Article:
It's been interesting to see the reaction to reports a WTO panel largely ruled in favor of the Brazilian complaint against the U.S. cotton program.
Cotton farmers are appalled that another country would attempt to dictate U.S. farm policy, especially one like Brazil that has stolen much of the technology it now uses to compete with U.S. growers.
If you don't think that's the case, go to a Brazilian farm and see how many American company seed bags and containers you see. Then there's the widespread planting of U.S.-developed Roundup Ready crops that supposedly were illegal in Brazil until recently.
Farm-state Congressmen criticized the ruling or the portions of it that have been leaked although the United States and Brazil agreed not to make it public until June 18.
As might be expected, the criticism has fallen along party lines with some members of Congress applauding the Bush administration's pledge to appeal the ruling and others blaming its inaction for allowing the complaint to proceed.
“What we're seeing here is the first step in an attempt to dismantle farm programs,” said Rep. Marion Berry, D-Ark. “Once the WTO ruling is final, we'll start hearing comments like ‘Well, we've got to be in compliance.’”
Others, including Rep. Charlie Stenholm, D-Texas, have said the ruling is just the first step in a long process that will likely see appeals that could delay the implementation, if any, of its provisions for years.
Interestingly, the National Cotton Council has generally had good things to say about the Office of the U.S. Trade Representative's team that has been arguing the U.S. case in hearings by the WTO panel in Geneva, Switzerland.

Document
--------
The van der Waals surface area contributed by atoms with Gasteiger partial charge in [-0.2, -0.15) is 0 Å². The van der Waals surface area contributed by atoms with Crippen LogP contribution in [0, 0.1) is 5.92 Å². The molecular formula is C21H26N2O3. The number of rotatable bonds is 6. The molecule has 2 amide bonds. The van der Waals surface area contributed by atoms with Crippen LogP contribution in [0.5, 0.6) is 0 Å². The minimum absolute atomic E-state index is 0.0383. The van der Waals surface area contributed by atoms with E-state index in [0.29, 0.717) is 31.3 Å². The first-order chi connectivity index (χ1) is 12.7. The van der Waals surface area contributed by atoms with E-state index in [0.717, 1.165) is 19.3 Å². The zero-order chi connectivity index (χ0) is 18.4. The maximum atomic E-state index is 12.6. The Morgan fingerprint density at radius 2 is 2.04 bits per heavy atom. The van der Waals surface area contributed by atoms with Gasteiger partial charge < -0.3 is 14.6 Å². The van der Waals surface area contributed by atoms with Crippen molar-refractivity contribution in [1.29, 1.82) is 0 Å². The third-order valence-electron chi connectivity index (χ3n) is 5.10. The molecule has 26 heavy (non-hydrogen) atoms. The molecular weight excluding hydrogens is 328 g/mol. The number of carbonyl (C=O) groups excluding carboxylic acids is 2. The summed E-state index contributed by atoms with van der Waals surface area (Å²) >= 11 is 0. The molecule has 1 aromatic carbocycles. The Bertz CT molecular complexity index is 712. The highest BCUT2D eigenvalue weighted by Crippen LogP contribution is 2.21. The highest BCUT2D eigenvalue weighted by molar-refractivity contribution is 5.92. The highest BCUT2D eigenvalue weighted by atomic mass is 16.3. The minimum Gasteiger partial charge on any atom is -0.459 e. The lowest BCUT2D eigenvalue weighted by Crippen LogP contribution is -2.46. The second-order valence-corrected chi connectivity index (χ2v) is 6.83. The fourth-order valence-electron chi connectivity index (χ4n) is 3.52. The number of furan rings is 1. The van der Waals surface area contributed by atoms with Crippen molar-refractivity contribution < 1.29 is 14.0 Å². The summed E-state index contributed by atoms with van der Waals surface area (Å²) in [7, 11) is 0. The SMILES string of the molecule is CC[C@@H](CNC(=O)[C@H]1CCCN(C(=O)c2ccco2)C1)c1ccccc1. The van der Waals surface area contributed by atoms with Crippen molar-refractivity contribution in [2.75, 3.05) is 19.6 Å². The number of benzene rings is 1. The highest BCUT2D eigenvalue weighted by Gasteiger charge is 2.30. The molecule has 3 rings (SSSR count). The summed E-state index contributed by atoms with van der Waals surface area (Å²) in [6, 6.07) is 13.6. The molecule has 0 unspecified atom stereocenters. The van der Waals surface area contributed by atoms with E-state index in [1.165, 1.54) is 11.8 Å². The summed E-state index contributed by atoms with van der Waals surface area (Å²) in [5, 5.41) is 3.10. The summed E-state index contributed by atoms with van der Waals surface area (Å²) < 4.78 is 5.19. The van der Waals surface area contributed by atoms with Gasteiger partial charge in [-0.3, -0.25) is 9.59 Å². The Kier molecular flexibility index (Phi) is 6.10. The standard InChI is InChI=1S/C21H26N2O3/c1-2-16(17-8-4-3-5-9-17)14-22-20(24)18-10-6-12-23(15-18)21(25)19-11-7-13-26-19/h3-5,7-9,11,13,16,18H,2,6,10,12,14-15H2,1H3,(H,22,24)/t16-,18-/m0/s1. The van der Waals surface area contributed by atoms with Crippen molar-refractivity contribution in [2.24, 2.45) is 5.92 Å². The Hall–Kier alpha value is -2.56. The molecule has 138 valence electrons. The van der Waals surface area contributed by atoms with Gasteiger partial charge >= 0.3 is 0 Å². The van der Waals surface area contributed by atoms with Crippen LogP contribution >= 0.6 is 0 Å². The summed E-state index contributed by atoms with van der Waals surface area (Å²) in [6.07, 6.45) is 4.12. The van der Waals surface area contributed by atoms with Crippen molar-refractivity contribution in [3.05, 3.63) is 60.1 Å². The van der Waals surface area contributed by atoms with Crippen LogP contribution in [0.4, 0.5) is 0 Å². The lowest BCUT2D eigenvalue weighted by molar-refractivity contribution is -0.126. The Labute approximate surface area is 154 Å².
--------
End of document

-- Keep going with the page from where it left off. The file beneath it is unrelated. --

At the same time, the Council has little good to say about Daniel Sumner, a University of California economics professor, and Ken Cook, the president of the Environmental Working Group, who help the Brazilians prepare their case.
The most interesting reaction has come from U.S. media outlets, which have had a field day pointing out that someone with quasi-official status has finally agreed with their editorials opposing U.S. farm programs.
“Lawmakers Voice Doom and Gloom on W.T.O. Ruling,” said a headline in the New York Times, which reported farm-state lawmakers had been “shaken by a preliminary ruling against the government's multi-billion-dollar subsidies to the cotton industry.”
The article quoted one lawmaker, Sen. Kent Conrad, D-N.D., as saying the ruling could have “extraordinary consequences up and down every main street in rural America.” The only other reference was House Ag Committee Chairman Bob Goodlatte's and Stenholm's statement that the ruling must be appealed.
One of the most biting articles was a commentary in Barron's Online: “American taxpayers have several billion reasons to cheer for Brazil as it challenges U.S. subsidies for cotton growers before the World Trade Organization, even if it means some agricultural jobs could be shifted overseas.”
Comments like that make you wonder just how far this country has come from its rural roots?